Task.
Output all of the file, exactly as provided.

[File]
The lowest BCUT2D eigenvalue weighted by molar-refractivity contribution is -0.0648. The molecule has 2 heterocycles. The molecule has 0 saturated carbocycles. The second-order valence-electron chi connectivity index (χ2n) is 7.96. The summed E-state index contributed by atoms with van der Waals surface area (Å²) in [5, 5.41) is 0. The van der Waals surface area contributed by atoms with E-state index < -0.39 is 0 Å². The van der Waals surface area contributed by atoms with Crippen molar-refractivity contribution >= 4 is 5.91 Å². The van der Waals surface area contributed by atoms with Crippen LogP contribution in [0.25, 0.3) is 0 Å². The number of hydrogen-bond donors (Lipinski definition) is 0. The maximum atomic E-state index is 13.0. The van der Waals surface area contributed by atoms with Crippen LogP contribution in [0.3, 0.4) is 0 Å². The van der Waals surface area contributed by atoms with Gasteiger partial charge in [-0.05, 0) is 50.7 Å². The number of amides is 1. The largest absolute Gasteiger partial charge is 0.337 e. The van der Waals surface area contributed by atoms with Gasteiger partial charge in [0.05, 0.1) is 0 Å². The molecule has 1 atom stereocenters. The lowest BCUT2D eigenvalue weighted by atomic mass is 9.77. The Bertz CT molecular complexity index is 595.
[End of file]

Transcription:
The lowest BCUT2D eigenvalue weighted by molar-refractivity contribution is -0.0648. The molecule has 2 heterocycles. The molecule has 0 saturated carbocycles. The second-order valence-electron chi connectivity index (χ2n) is 7.96. The summed E-state index contributed by atoms with van der Waals surface area (Å²) in [5, 5.41) is 0. The van der Waals surface area contributed by atoms with E-state index < -0.39 is 0 Å². The van der Waals surface area contributed by atoms with Crippen molar-refractivity contribution >= 4 is 5.91 Å². The van der Waals surface area contributed by atoms with Crippen LogP contribution in [0.25, 0.3) is 0 Å². The number of hydrogen-bond donors (Lipinski definition) is 0. The maximum atomic E-state index is 13.0. The van der Waals surface area contributed by atoms with Crippen LogP contribution in [0.3, 0.4) is 0 Å². The van der Waals surface area contributed by atoms with Gasteiger partial charge in [-0.05, 0) is 50.7 Å². The number of amides is 1. The largest absolute Gasteiger partial charge is 0.337 e. The van der Waals surface area contributed by atoms with Gasteiger partial charge in [0.05, 0.1) is 0 Å². The molecule has 1 atom stereocenters. The lowest BCUT2D eigenvalue weighted by atomic mass is 9.77. The Bertz CT molecular complexity index is 595.